I wanted to write novels but crafting short stories was a great way to learn. My tales tended to fit in with my interest in America and the civil war. A theme emerged. My stories would typically be set after the war, often a long time after, and explored the war’s long shadow on people’s lives. Sadly, that shadow reaches right up to today.
One story was born out of a day’s visit to Perryville, KY. It was set in the present day and, through the perspective of a young female student brought up in the town, tried to illustrate how the events of the terrible battle fought there in 1862 had left the town’s psyche forever scarred. I called the story Battle Town (available on Amazon).
I submitted the story to the Exeter Story Prize. Several months later I was shocked to be announced as the winner and invited onto the prizegiving stage. To have been picked out of several hundred stories by the judges made me realize I could entertain people with my writing. In the following months I also won the Bedford International Writing Prize and the Nivalis Short Story Award, but walking off that stage in Exeter was the moment I first considered myself a writer.
Which scene or chapter in the book is your favorite? Why?
My favorite chapter is one where Tod has recently returned to his regiment in Georgia. He’s sorting the supplies as he’s the quartermaster. It’s spring and the fighting has yet to start up after the winter. Nearby, his woeful assistant Waddell sits carving a walking stick.
As a writer you’re often looking to achieve a number of things in a single scene. In this one there’s a certain ‘before the storm’ feeling. The Union Army sits just over the blossom covered Rocky Face Ridge in the distance. The nearby regimental camp of the 20th Tennessee has been made into a sort of cozy soldier village through the winter. There’s a pleasant mix of inner and outer world. Tod is trying to assess how he feels to be back in the army and reminiscing on his adventurous route home including a romantic riverboat encounter with Clara. Something has changed in him but he’s not yet quite worked out what.
The heart of the chapter is the introduction of Waddell as a new character through Tod’s eyes. Tod examines a batch of walking sticks that Waddell has made. Waddell does little else. They are all carved so darkly, full of swamp creatures and death. Waddell isn’t much cheerier himself. I love my cojoined description of Waddell and his sticks. I love the overall balance of the chapter. I felt more there than in any other chapter. At the end, the guns sound from the ridge.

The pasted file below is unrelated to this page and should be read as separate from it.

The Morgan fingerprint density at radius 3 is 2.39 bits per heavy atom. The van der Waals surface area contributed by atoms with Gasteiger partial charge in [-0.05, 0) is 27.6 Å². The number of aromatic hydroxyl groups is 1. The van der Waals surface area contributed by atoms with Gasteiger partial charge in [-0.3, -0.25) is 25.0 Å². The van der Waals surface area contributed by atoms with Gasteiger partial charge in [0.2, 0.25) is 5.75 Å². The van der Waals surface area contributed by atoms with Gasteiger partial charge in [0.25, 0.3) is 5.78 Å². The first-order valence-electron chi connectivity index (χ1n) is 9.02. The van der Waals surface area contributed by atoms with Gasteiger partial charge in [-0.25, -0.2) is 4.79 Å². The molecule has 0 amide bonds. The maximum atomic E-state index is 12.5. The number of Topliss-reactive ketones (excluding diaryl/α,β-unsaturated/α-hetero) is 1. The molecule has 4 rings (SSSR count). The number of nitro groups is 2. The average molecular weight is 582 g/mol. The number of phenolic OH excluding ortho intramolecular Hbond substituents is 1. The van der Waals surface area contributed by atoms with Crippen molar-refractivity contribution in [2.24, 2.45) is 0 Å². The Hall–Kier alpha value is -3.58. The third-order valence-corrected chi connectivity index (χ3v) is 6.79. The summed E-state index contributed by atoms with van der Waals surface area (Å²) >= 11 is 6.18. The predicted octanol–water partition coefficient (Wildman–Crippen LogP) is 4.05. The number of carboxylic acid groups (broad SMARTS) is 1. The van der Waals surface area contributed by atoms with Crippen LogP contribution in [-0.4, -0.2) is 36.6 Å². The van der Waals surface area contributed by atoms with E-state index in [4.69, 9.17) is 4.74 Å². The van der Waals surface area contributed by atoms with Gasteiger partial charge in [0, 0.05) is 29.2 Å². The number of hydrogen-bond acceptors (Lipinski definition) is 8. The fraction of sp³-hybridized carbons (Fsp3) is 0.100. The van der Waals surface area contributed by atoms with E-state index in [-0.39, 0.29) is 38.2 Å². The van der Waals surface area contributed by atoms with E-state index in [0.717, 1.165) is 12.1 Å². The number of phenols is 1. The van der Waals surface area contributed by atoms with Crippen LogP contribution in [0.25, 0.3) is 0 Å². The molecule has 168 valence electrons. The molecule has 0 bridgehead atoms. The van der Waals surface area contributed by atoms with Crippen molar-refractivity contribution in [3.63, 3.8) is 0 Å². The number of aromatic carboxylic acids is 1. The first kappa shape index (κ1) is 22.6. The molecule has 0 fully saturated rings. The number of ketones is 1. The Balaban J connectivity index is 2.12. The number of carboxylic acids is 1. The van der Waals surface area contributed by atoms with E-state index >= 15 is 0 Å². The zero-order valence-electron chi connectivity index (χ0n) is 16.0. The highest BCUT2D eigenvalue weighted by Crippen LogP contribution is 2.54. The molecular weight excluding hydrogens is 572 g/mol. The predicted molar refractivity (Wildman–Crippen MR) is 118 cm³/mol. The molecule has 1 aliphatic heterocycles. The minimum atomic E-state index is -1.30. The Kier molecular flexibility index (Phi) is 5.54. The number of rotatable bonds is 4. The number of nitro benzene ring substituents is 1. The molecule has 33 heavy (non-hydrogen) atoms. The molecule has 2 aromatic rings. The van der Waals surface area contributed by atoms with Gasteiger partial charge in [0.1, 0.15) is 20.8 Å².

What is your favorite motivational phrase?
Progress not perfection.
This sounds like it could have been said to me from some wise uncle when I was twelve, but it actually came from a New Zealand work colleague about ten years ago. It speaks to me in all sorts of ways and not only about writing. It seems to say that if you can leave the day better than you found it, then that’s not half-bad.
It takes away the pressure of making something 100% perfect and instead allows you to make things better by degrees. That really fits with my approach to writing. The Copper Road went through seven full drafts as did its predecessor, Whirligig, and in some full drafts a given chapter might get multiple passes, each one hopefully leaving it better than before.
I love creating but enjoy editing and improving just as much. Layering in the emotion, sharpening the description, tightening the dialogue. You can’t get it all right first time.
The down side is that with a progress not perfection approach it’s sometimes hard to know when you’re done, but then that’s not so different to real life. It’s a continuum. Just head off in the right direction and try to make it better.
Books & Benches: Congratulations, Richard, on the series, and thank you for sharing with us some fascinating insights into the history behind The Copper Road.
Richard lives with his family in the South Downs, Sussex, England. He completed an MA in Creative Writing at Chichester University in 2014. He has an abiding relationship with America, having studied at Syracuse University, New York State, in the late eighties. His short stories have won the Exeter Story Prize, the Bedford International Writing Competition and the Nivalis Short Story Award.
Richard’s first novel, Whirligig, was published in 2017 and shortlisted for the Rubery International Book Award. To learn more about Richard’s writing visit richardbuxton.net. You can also follow Richard on Facebook and Twitter.
Genre: Historical Fiction
Series: Shire’s Union #2
Content Note: Depictions of war
Richard Buxton is giving away 2 copies of Copper Road!
By entering the giveaway, you are confirming you are at least 18 years old. Void where prohibited by law. Ends October 19, 2020. This giveaway is sponsored by the author and hosted by Historical Fiction Virtual Book Tours.
Good luck everyone!